In this study, we observed no significant differences in SFCT and CVI between chronic migraine patients during an attack-free period when compared with the control group. Zengin et al. found that the mean CT was thinner in newly diagnosed (at least 3 months) migraine patients than in the control group (p=0.001). In the same study, they determined that CT decreased significantly in 5 patients during a migraine attack. Reggio et al. also reported that CT was thinner in chronic migraine patients with and without aura compared to the control group (p<0.0001 for both eyes). Likewise, Karaca et al. found that SFCT was thinner in the attack-free period in migraine patients with and without aura compared to the control group (p<0.05). However, CT was similar at all measured points between the migraine subgroups with and without aura (p>0.05). Contrary to these studies, Gunes et al. found that CT was thicker in chronic migraine patients compared to the control group (p<0.001 for both eyes). In their literature review, Ascado et al. summarized the different CT results obtained in migraine patients. Therefore, a different parameter is needed due to the variable nature of CT. In our study, we determined that there was no statistically significant difference in CT and CVI between migraine patients and the normal healthy group. To the best of our knowledge, this is the first study evaluating the CVI in patients with chronic migraine.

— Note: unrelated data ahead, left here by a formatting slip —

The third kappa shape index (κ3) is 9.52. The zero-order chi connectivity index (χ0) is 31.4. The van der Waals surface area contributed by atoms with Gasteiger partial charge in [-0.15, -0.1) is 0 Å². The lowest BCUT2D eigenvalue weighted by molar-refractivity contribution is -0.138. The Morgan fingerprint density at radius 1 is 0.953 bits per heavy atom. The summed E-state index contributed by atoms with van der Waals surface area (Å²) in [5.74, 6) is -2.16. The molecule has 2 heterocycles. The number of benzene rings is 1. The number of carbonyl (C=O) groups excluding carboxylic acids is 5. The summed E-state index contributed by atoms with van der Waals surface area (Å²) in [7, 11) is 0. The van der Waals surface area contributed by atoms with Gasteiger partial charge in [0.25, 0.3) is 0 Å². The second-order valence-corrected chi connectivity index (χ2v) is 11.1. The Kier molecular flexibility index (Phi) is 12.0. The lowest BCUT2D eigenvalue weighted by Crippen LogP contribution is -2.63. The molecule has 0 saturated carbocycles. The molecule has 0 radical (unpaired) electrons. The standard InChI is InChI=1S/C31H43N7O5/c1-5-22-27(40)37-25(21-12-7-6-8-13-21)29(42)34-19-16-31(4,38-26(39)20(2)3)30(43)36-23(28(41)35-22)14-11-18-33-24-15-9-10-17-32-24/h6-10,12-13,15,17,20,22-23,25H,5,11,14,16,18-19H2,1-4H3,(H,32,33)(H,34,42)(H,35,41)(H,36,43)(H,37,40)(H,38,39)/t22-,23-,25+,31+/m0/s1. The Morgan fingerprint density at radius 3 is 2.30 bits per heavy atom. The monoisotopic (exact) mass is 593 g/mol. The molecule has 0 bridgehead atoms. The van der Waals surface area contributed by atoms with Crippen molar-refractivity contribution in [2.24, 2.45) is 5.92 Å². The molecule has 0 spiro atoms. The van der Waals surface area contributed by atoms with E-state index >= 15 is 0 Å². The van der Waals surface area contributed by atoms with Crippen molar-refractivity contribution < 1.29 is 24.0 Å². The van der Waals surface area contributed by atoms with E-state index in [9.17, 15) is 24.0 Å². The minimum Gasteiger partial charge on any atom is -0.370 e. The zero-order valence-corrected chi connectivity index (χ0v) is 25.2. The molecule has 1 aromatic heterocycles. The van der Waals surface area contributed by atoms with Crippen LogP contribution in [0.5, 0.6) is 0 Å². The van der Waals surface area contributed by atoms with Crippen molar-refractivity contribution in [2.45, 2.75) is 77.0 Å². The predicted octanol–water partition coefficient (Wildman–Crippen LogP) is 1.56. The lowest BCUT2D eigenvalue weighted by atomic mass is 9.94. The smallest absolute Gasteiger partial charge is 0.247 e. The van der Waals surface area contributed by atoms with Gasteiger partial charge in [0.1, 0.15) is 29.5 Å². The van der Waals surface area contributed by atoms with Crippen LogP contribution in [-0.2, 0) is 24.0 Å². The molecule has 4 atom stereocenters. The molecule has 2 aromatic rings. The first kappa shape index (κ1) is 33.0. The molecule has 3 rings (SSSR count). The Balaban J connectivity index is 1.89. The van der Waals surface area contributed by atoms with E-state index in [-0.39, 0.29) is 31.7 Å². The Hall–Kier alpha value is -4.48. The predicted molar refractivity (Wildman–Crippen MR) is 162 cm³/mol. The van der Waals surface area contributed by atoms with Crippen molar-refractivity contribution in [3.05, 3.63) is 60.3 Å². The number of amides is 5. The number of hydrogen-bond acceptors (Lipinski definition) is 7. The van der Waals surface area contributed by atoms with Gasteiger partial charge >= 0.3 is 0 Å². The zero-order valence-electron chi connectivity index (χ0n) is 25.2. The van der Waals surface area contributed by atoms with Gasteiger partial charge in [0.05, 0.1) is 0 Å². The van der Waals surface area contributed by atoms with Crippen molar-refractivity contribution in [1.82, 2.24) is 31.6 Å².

Temel et al. investigated CVI in newly diagnosed migraine patients and reported that CVI was significantly decreased in patients with migraine. However, limitations of their study are that it included a relatively small sample size and they only excluded patients who used ergot alkaloids and triptans within 24 hours before examination. Ergot alkaloids and triptans induce arterial and venous vasoconstriction,[26, 27] and the long-term effects of these drugs on CT are unknown. Therefore, the decrease in CVI may be related to the use of these drugs.
Many studies have shown that CT is affected by various factors, especially certain drugs such as sildenafil and antihistamines, smoking, age, and the axial length of the eye.[28–31] While choroidal thinning is seen in choroidal dystrophies and AMD, thickening occurs in diseases such as Vogt-Koyanagi-Harada, central serous retinopathy, and polypoidal choroidal vasculopathy.[32–34] In addition, CT measurements may differ due to examiner bias and interobserver variation.[19, 35] On the other hand, CVI gives more reliable information than CT because LA (vascular), SA (interstitial), and TCA are determined from EDI-OCT images by special software using the binarization method.[18, 19] The rich vascular structure and changes in the connective tissue can be examined in more detail, providing more reliable data about the choroidal structure. For this reason, CVI is increasingly used instead of assessing choroidal structure only by its thickness.